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1500 Votes

Most people who are detached from the campaign feel that how­ever big Beame’s rally might be, Lindsay will win a majority of Chinatown’s 1500 or so votes — ­though not necessarily for the reasons his active supporters would like. “For the past three years the city has been calling this an impoverished area,” one man said, “and still they don’t do anything. The crime in the streets gets worse because de­linquents from other parts of the city feel they won’t get caught here. There’s not enough housing, especially for the new refugees, and the school facilities are getting worse and worse. I don’t know if people are getting more interested in political involve­ment — I rather doubt it — but since it’s time to vote, they’ll vote for a change. We’re just tired of be­ing regarded as a curiosity, a place for tourists, and not as a community which has its own distinct needs.”

Both Eddie Hong’s office and Lindsay’s storefront are located on the perimeter of Chinatown proper. And, as you walk down Mott Street or Pell Street, in the heart of the area, you come to feel how alien to its people the ­whole concept of civic involvement really is.

Look Old

Despite the presence of some modern stores on Mott Street — banks, insurance companies, gift shops, a pinball parlor — it still seems to exist outside of New York City. Most of the stores look as old as they are. Their undec­orated wood floors and walls, their cluttered unmarked shelves which bear all the goods the management has to offer, their sheer electric lighting without a trace of neon or fluorescence all seem untouched by the mid 20th century, like shops in the deep South where customers still gos­sip around the pot-bellied stove. The language of the street, and of trade, is still Chinese, and many people seem uncomfortable if they are asked to exchange more than a few necessary business words with an outsider. It is not yet uncommon in midday to see a group of men sitting around an old card table slapping down soapy look­ing rectangles as they pass their time playing mah-jongg. On a weekday afternoon the Governor Theatre, which shows only Chinese-language films made in Hong Kong or Formosa, is three-quarters filled with middle-aged men and women watching the fourth two-hour installment of the Chin­ese equivalent of The Perils of Pauline. The newsstands display five Chinese-language papers — with much of their news taken from the Hong Kong wire serv­ices — about a dozen thin Chinese periodicals, some of them displaying Oriental women in Playboy calendar poses, and a multitude of books, including the James Bond series, which have been translated into Chinese by a for­eign language agency in Hong Kong.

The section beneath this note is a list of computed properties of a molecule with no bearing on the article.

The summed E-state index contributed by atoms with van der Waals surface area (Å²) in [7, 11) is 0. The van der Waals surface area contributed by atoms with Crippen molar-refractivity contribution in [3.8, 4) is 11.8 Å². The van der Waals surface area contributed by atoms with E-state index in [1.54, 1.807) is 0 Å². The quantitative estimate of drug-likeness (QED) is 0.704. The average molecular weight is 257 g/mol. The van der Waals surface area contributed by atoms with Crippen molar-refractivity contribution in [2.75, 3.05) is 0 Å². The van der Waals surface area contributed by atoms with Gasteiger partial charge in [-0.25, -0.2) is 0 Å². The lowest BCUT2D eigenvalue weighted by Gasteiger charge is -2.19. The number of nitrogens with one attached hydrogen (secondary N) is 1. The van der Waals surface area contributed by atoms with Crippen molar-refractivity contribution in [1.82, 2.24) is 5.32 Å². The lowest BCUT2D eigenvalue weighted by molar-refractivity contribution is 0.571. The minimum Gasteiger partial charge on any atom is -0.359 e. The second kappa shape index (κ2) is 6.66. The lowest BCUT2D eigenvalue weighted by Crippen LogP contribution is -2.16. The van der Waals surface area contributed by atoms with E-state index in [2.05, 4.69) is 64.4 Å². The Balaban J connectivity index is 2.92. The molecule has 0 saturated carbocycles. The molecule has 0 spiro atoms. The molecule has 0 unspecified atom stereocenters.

The people one sees on Mott Street are for the most part first generation immigrants from Canton who still feel far more attachment to China, and to overseas Chinese communities, than to their new land. Their dislike of the Communist regime, for example, which stems from the fact that they are forbidden to return home, and that their relatives In Canton have been treated harshly, seems to be mixed with a feeling of national pride that China has finally become a pow­er, and must be treated as an equal by the occidental world. In this respect the Chinese who live on Mott Street — poor people who left their rural homes in the south of the country to earn a better living in America — do not re­semble the intellectual class of Mandarin-speaking people from the north of China, around Shang­hai. These Chinese have quickly found work as professionals or businessmen, and have never lived in Chinatown though they now own most of the stores there.